Regarding the sigma algebra tossup: “measure” seemed to have been asked about relatively frequently, but sigma algebras have not, and I thought it could reward people who really understand the topic rather than just memorizing types of measures. From the references I was using, the initial sentence about the lambda-system being generated by the pi-system and the reference to the monotone class theorem should have indicated it was a sigma algebra instead of a measure. I’m curious which pronouns were considered confusing, so I can keep that in mind if I ever write/edit on this difficulty level again.

Any feedback would be appreciated. I’d like to thank Jerry Vinokurov, Christoph Schlom, and Martin Camacho for their playtesting and suggestions.
Dennis Loo
Coach, IMSA.
Formerly at UVA and Virginia Tech

Borrowing 100,000 Arrows
Lulu
Posts: 42
Joined: Sun Feb 19, 2017 11:29 pm

Re: ACF Nationals discussion

Post by Borrowing 100,000 Arrows » Fri Apr 27, 2018 11:55 pm

hokie168 wrote:Regarding the sigma algebra tossup: “measure” seemed to have been asked about relatively frequently, but sigma algebras have not, and I thought it could reward people who really understand the topic rather than just memorizing types of measures. From the references I was using, the initial sentence about the lambda-system being generated by the pi-system and the reference to the monotone class theorem should have indicated it was a sigma algebra instead of a measure. I’m curious which pronouns were considered confusing, so I can keep that in mind if I ever write/edit on this difficulty level again.

Rereading this tossup, I think the pronouns are fine. If anything, "this object" should probably have clued me into the fact that you weren't talking about a function. I think the tossup could have been a little clearer, but I think my original post was mainly sour grapes. I was also super excited about the Grothendieck tossup, it was probably my favorite tossup of the tournament.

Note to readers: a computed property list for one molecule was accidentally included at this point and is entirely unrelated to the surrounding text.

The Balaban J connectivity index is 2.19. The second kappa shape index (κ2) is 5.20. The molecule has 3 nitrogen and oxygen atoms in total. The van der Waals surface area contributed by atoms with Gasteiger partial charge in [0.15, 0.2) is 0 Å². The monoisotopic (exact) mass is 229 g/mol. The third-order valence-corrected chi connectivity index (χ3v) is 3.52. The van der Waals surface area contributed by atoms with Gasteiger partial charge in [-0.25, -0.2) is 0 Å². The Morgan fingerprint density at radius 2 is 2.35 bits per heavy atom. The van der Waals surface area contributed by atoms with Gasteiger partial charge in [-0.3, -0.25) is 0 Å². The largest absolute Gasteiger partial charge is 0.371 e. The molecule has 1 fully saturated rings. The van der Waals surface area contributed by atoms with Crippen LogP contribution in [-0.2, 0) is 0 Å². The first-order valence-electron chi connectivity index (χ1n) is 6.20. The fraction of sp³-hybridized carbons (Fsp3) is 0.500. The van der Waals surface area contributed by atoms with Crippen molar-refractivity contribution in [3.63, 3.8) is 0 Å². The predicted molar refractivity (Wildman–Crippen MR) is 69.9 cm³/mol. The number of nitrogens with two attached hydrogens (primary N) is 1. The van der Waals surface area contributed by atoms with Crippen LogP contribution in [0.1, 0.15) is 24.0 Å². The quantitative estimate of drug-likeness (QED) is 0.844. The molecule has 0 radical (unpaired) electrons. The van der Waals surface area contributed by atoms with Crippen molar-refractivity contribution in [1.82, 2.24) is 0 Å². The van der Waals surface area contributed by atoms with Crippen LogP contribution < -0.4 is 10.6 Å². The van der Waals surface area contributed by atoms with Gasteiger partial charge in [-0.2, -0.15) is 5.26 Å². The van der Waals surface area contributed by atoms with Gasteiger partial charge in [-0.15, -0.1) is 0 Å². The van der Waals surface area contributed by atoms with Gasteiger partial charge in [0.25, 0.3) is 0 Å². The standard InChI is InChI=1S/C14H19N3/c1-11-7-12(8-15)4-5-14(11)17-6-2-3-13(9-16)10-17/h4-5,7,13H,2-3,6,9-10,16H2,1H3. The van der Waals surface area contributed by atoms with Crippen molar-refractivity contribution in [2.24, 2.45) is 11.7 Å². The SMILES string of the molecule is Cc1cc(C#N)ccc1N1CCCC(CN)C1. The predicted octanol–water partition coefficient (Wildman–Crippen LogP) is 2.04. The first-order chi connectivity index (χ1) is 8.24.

Caleb K.
Maryland '24, Oklahoma '18, Norman North '15

User avatar
UlyssesInvictus
Tidus
Posts: 717
Joined: Thu Feb 10, 2011 7:38 pm

Re: ACF Nationals discussion

Post by UlyssesInvictus » Sun Apr 29, 2018 8:37 pm

Is there a Word/DOCX version of this set that could be uploaded? It appears that the .zip version uploaded only consists of PDFs as well. Assuming that the files were stored in a Google Drive folder as Google Docs, a compressed folder of Word files can easily be exported by selecting all the files in the folder and selecting the "Download" option.
Raynor Kuang
quizdb.org
Harvard 2017, TJHSST 2013
I wrote GRAPHIC and FILM

User avatar
ThisIsMyUsername
Yuna
Posts: 776
Joined: Wed Jul 15, 2009 11:36 am
Location: New York, NY

Re: ACF Nationals discussion

Post by ThisIsMyUsername » Sun Apr 29, 2018 11:54 pm

In my preoccupation with all of the chatter about stats in the Player Poll, I neglected to post in this thread, which I had planned to do much earlier.

First of all, as everyone else has said, many thanks to the editors for a very enjoyable set.

Luckily, many of the comments I would have made have been made by others already. So, I cannot trailblaze the compliments towards the visual arts and jazz in this set. I can only repeat how much enjoyable I found these categories to be. (One of my favorite set of jazz questions at an upper-level tournament.) It is not always easy to nudge any category towards the "real," while keeping it playable; and I thought that this was accomplished by both of these categories. And although I am not someone who is going to do a lot of buzzing on myth, regardless of how it is written, I do endorse Stephen's more expansive characterization of what the myth distribution can encompass, as a way to avoid it turning into a battle over a few epics, and also reward knowledge of (gasp!) non-ancient folk traditions.

Others have also brought up what I see as one of the only flaws this set, which is the "two tournaments" problem--that is, the sense that the submitted packets and editors' packets exhibit divergent aesthetics of what the tournament should be about. I don't think is a problem unique to this set, nor was it present to an extreme enough degree that I would wish philosophical discussion of this matter to clog this thread. So, I have opened up another thread on this subject here.